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History of Christianity - a 'New View'

Introduction: How we think about history of Christianity

Many histories of Christianity written by Christians focus on how the faith and theology developed, and what Christians did. Those written by humanists tend to focus on the social aspect, historical power relations, or such things as economics, the oppression wrought by religion, or the dialog with science.

A 'new view' weaves all these together, trying to see how the aspects of faith, morals, justice, art, economics, social structures, language, formative power and science all affect each other. But it also does more: the tapestry the 'new view' weaves from all these is hung on the wall of God's Cosmic Plan, which is understood to be created reality rejoicing and working well together with God. So, this 'new view' of the history of Christianity looks at the outworking of this Plan in and among human beings and the rest of creation - warts and all.

Most histories of Christianity by believing Christians treat Christianity as the only true religion, while most by agnostics or atheists treat Christianity as, at best, only one religion among many. This 'new view' sees Christianity slightly differently. It is not assumed that all true followers of Jesus Christ are Christians, nor that all Christians are true followers of Christ, but it sees Christianity as that community of thought and practice that has grappled with Jesus Christ and the unique revelation God made through the Old and New Testament Scriptures - and it has done so more than any other over the past 2000 years.

This page is a draft, because the history of Christianity is a huge, ongoing project.


The history is divided into four eras of approximately 500-600 years each, with some overlap.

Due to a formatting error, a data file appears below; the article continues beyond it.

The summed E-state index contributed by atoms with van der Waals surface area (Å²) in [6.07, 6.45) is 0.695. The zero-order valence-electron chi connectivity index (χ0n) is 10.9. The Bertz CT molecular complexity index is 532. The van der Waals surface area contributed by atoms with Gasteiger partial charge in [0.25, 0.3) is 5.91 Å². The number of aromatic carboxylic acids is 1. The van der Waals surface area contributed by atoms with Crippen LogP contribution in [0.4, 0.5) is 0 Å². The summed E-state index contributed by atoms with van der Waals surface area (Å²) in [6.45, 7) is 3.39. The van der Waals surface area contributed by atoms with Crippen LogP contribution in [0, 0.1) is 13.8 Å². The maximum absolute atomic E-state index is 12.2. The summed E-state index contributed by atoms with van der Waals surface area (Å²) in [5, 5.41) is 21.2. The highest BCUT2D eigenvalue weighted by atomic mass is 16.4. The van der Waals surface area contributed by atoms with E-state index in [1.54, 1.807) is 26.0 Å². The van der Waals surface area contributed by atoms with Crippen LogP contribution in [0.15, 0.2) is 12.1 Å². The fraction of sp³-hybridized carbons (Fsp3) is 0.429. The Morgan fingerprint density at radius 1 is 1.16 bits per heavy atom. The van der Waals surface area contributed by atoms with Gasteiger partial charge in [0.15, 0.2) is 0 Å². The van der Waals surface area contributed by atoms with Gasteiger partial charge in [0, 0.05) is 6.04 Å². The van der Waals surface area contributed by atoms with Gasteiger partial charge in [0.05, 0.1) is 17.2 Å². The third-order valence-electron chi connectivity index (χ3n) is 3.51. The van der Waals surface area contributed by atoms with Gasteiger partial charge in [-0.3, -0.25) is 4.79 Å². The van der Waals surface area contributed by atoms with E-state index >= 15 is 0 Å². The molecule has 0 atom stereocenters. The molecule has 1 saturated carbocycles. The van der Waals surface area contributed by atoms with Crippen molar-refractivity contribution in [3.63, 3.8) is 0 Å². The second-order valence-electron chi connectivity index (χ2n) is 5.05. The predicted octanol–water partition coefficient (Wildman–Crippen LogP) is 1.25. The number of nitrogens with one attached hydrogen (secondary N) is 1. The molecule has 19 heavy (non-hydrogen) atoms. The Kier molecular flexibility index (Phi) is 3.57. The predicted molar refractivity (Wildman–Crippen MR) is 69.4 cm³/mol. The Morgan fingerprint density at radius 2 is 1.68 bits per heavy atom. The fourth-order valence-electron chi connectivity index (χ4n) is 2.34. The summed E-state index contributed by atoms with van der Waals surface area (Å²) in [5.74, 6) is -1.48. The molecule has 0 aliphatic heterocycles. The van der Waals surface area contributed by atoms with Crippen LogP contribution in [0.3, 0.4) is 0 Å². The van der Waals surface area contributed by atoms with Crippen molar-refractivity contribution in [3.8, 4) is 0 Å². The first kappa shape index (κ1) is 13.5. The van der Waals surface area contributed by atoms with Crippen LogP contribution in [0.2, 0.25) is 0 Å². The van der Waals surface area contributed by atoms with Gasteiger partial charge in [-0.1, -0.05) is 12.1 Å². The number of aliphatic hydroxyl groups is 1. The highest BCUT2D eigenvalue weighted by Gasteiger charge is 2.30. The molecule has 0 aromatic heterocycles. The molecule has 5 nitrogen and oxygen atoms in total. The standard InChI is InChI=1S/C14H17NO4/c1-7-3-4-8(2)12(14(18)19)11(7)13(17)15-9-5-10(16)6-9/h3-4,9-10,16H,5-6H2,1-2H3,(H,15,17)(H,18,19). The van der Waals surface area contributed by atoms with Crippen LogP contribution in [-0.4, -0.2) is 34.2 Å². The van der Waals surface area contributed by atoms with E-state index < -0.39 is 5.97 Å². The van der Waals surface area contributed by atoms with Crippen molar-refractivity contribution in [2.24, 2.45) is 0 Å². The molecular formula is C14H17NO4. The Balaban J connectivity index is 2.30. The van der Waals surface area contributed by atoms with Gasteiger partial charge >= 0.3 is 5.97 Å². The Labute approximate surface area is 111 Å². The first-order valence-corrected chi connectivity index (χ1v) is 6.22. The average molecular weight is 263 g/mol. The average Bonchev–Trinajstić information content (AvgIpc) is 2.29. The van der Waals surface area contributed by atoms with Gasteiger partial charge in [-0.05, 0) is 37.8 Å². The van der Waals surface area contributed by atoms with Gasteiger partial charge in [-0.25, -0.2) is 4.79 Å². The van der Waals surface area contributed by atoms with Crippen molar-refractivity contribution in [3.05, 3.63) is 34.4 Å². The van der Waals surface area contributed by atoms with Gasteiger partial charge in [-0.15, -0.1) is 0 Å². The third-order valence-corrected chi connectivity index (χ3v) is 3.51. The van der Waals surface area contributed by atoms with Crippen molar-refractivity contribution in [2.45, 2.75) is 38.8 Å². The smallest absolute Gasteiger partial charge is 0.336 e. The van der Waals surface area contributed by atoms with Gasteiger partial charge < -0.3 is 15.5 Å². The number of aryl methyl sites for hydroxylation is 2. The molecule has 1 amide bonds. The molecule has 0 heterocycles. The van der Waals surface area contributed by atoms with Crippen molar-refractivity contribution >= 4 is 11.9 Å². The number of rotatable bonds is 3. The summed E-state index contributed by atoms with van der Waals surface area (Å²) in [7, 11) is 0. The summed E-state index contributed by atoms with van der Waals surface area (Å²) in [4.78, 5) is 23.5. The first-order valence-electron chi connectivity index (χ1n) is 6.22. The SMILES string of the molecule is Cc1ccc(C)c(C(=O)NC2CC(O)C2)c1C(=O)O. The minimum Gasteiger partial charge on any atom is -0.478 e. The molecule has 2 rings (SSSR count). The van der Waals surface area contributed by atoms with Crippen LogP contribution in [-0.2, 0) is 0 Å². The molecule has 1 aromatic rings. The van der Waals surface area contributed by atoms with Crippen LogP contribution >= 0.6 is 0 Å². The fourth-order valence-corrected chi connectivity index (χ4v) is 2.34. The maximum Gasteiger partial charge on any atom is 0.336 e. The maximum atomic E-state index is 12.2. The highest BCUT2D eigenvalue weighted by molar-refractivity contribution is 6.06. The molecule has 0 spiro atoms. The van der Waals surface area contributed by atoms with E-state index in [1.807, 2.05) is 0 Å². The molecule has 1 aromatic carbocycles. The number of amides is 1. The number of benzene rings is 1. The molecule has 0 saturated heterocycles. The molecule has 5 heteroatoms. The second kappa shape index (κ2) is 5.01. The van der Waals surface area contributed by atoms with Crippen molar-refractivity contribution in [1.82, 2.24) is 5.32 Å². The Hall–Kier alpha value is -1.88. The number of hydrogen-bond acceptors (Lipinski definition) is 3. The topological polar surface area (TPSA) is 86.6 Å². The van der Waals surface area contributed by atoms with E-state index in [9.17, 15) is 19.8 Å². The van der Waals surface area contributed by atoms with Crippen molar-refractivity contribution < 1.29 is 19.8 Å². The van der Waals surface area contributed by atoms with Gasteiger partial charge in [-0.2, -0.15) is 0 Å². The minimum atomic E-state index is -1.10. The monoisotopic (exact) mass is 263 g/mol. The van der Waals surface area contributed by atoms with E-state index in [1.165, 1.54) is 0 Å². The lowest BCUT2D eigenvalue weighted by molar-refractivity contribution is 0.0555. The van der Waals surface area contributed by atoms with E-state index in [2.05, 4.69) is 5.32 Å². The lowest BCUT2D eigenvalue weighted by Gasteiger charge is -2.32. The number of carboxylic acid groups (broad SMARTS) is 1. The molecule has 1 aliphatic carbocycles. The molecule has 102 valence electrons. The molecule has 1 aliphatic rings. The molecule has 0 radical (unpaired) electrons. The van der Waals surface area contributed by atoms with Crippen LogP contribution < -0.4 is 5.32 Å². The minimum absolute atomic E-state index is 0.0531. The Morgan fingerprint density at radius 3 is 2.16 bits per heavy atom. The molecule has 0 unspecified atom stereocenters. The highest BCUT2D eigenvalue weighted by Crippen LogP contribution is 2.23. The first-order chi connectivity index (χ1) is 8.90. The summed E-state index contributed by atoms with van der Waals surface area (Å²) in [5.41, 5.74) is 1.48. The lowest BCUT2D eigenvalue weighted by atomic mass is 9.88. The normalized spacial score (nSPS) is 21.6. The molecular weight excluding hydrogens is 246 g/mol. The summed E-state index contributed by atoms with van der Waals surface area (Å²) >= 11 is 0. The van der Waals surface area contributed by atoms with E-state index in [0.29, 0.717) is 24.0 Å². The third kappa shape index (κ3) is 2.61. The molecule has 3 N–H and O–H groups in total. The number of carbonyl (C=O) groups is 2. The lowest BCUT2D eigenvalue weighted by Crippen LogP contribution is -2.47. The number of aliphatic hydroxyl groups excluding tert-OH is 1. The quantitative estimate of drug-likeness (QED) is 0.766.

The First 500 Years of Christianity - Outward Spread and Development

After the life, death, resurrection and ascension of Jesus Christ in Palestine/Judea around 30 AD/CE, his followers multiplied and became known as 'Christians'. During the next 50 years or so they were dispersed by both Christ's command to go to all nations and by persecution, some going to Greece, some to Rome, some up into Syria, and thence down into India, some down into Africa, some into Egypt and Libya, and thence along the North African coast into Spain and Britain. See the map.

spread of Christianity during first 500 years

His followers took with them what they believed to be good news that God had acted in the world through Jesus Christ, to save us. Where they went they brought some degree of joy and health to society and individuals alike, because God was with them, but they also met persecution often from rulers. Their belief and lifestyle both affected the people to whom they went and was affected by them, especially being affected by persecution. Several main streams may be discerned, which are shown on the map, though there are others:

The Greek and Roman streams became dualistic, being influenced by pagan Greek dualism, with the result that life is seen as divided into sacred and secular or spiritual and material compartments. By contrast, both the Celtic and Ethiopian streams seemed to have escaped this influence to some extent, and life is seen in more holistic terms, such that God is seen as relevant to everyday life, such as of crops and the home.

The Second 500 Years of Christianity - Development into Christendom

To be written:

Development of European Christianity:

Also some movements of God during this era.

The Third 500 Years of Christianity - Corruption

To be written.

Movements of God during this Period

The Fourth 500 Years of Christianity - Reformation, Reaction and Repercussions; Reaching the World

To be written:

(I put movements of God first, because of my belief that God is active and proactive in His world, and that much of what we see today would not have come into existence without them.)

Movements of God During This Period

Changes in Society and Lifestyle


Note 1. These statements about the Apostle Thomas are from Wikipedia page 'Saint Thomas Christians' accessed 5 December 2010.

This page is offered to God as on-going work in developing a 'New View' in theology that is appropriate to the days that are coming upon us. Comments, queries welcome.

Copyright (c) Andrew Basden 2010, but you may use this material subject to certain conditions.

Written on the Amiga with Protext. Number of visitors to these pages: Counter.

Created: 5 December 2010. Last updated: 15 October 2013 filled in some bullet points for each of the three empty sections.